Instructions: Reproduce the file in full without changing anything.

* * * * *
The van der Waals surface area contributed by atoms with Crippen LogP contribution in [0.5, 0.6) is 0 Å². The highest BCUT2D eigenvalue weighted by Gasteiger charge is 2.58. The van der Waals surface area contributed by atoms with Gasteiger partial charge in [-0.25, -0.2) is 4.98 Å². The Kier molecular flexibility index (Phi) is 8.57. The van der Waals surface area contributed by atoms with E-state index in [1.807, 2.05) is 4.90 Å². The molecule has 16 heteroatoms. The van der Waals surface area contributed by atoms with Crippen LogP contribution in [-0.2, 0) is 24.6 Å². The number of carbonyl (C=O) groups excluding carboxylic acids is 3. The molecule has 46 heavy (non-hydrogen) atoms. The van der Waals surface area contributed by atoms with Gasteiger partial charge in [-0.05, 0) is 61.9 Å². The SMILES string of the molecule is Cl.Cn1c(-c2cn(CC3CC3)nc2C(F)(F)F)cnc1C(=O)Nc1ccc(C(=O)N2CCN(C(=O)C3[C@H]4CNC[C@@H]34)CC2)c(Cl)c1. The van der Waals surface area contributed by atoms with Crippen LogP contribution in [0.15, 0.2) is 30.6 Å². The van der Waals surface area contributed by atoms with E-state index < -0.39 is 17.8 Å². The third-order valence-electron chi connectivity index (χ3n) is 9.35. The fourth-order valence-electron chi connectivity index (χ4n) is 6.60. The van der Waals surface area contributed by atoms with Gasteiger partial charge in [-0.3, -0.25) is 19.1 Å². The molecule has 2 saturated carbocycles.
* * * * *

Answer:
The van der Waals surface area contributed by atoms with Crippen LogP contribution in [0.5, 0.6) is 0 Å². The highest BCUT2D eigenvalue weighted by Gasteiger charge is 2.58. The van der Waals surface area contributed by atoms with Gasteiger partial charge in [-0.25, -0.2) is 4.98 Å². The Kier molecular flexibility index (Phi) is 8.57. The van der Waals surface area contributed by atoms with E-state index in [1.807, 2.05) is 4.90 Å². The molecule has 16 heteroatoms. The van der Waals surface area contributed by atoms with Crippen LogP contribution in [-0.2, 0) is 24.6 Å². The number of carbonyl (C=O) groups excluding carboxylic acids is 3. The molecule has 46 heavy (non-hydrogen) atoms. The van der Waals surface area contributed by atoms with Gasteiger partial charge in [-0.05, 0) is 61.9 Å². The SMILES string of the molecule is Cl.Cn1c(-c2cn(CC3CC3)nc2C(F)(F)F)cnc1C(=O)Nc1ccc(C(=O)N2CCN(C(=O)C3[C@H]4CNC[C@@H]34)CC2)c(Cl)c1. The van der Waals surface area contributed by atoms with Crippen LogP contribution in [0.15, 0.2) is 30.6 Å². The van der Waals surface area contributed by atoms with E-state index < -0.39 is 17.8 Å². The third-order valence-electron chi connectivity index (χ3n) is 9.35. The fourth-order valence-electron chi connectivity index (χ4n) is 6.60. The van der Waals surface area contributed by atoms with Gasteiger partial charge in [-0.3, -0.25) is 19.1 Å². The molecule has 2 saturated carbocycles.